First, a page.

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they have footed the bill for this healthcare plan. we are paying, as young millennials, the premium to people on e older this plan. so young people have seen their premiums rise. others have seen their the rage drop with so-called "junk plans". a lot ofyoung voters were others plans. not supporting obama care, this is been a harmful are two millennials. university of colorado boulder where in the me workers student services were told that the hours would be capped at 25 hours because of obama care. so that a student jobs that were cut to the university because of a healthcare plan. republicans have supported have measures that alternatives, that have included letting students stand there healthcare plans.
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but in terms of real reform, what we need is jobs. millennials need jobs to pay what they need. minimum wage would also be a disaster to jobs. those first jobs coming out of what we, the millennials, rely on in a lot of cases. raising the minimum wage would cause a lot of those jobs to get cut. what we of, you know, aspire to -- let's aspire to beyond the minimum wage. of, you know, protecting the integrity of her ballot box, i think republicans terms of the way in voter id. >> now giving you a chance to respond. >> yes, one of the most issues to young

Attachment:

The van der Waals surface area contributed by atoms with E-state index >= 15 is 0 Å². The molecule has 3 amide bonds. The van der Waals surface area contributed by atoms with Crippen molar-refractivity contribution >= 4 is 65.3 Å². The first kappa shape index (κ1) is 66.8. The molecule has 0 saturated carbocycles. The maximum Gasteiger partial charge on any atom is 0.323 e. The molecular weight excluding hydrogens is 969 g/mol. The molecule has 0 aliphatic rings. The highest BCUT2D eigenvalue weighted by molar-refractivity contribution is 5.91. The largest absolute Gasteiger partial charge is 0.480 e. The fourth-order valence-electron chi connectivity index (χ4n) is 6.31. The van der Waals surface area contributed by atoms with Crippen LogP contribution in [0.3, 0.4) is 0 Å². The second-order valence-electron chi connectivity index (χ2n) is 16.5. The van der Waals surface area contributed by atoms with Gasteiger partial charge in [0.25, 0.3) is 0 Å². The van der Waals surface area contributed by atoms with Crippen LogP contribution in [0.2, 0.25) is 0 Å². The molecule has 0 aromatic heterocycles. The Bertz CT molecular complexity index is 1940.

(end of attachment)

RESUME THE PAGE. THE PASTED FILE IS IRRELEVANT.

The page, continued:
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people is that young people are not allowed to stand employer-based health care plan. because they have the health market to going to end a 92% pay an average of $92 per month. this gives them the opportunity to take a job in entrepreneurial. a constant minimum wage, to people out of on poverty, especially college-age and whatnot. president stly, this has done more to serve expand opportunities for young people and entrepreneurial opportunities benefit as a to generation. in los ie is up next angeles, california on our line for republicans. >> hi. to these -- to be specific, the
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get the economy going is to definitely cut out the minimum wage completely. cut taxes. cut spending. what it does is it causes more poverty because it draws more regulation on the businesses. we have to reward the entrepreneur. to reward have unskilled labor. >> alex smith on regulation which has just become an issue in several races. >> absolutely. of stripping the regulations, look no further than our republican governors created hundreds of thousands of private sector jobs by taking out all regulations that have inhibited the growth.